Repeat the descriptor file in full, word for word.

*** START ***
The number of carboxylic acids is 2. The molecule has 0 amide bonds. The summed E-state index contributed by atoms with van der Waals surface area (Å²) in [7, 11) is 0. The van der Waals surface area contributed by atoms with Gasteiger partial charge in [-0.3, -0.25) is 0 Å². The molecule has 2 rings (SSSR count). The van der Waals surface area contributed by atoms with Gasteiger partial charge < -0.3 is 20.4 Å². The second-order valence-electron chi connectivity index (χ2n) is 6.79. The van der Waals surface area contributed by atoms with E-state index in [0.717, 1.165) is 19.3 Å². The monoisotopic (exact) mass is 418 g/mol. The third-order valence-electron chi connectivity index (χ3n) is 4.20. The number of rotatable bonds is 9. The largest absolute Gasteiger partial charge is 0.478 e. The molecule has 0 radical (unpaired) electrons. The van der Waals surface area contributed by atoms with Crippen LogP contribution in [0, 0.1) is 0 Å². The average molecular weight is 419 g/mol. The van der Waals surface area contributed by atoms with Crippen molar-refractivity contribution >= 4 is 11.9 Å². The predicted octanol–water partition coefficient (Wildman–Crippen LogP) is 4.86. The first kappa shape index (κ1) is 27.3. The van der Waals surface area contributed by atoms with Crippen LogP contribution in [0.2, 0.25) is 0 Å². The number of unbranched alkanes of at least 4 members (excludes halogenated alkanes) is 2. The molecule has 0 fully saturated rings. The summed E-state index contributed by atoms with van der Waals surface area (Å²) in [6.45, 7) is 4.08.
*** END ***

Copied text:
The number of carboxylic acids is 2. The molecule has 0 amide bonds. The summed E-state index contributed by atoms with van der Waals surface area (Å²) in [7, 11) is 0. The van der Waals surface area contributed by atoms with Gasteiger partial charge in [-0.3, -0.25) is 0 Å². The molecule has 2 rings (SSSR count). The van der Waals surface area contributed by atoms with Gasteiger partial charge < -0.3 is 20.4 Å². The second-order valence-electron chi connectivity index (χ2n) is 6.79. The van der Waals surface area contributed by atoms with E-state index in [0.717, 1.165) is 19.3 Å². The monoisotopic (exact) mass is 418 g/mol. The third-order valence-electron chi connectivity index (χ3n) is 4.20. The number of rotatable bonds is 9. The largest absolute Gasteiger partial charge is 0.478 e. The molecule has 0 radical (unpaired) electrons. The van der Waals surface area contributed by atoms with Crippen LogP contribution in [0, 0.1) is 0 Å². The average molecular weight is 419 g/mol. The van der Waals surface area contributed by atoms with Crippen molar-refractivity contribution >= 4 is 11.9 Å². The predicted octanol–water partition coefficient (Wildman–Crippen LogP) is 4.86. The first kappa shape index (κ1) is 27.3. The van der Waals surface area contributed by atoms with Crippen LogP contribution in [0.2, 0.25) is 0 Å². The number of unbranched alkanes of at least 4 members (excludes halogenated alkanes) is 2. The molecule has 0 fully saturated rings. The summed E-state index contributed by atoms with van der Waals surface area (Å²) in [6.45, 7) is 4.08.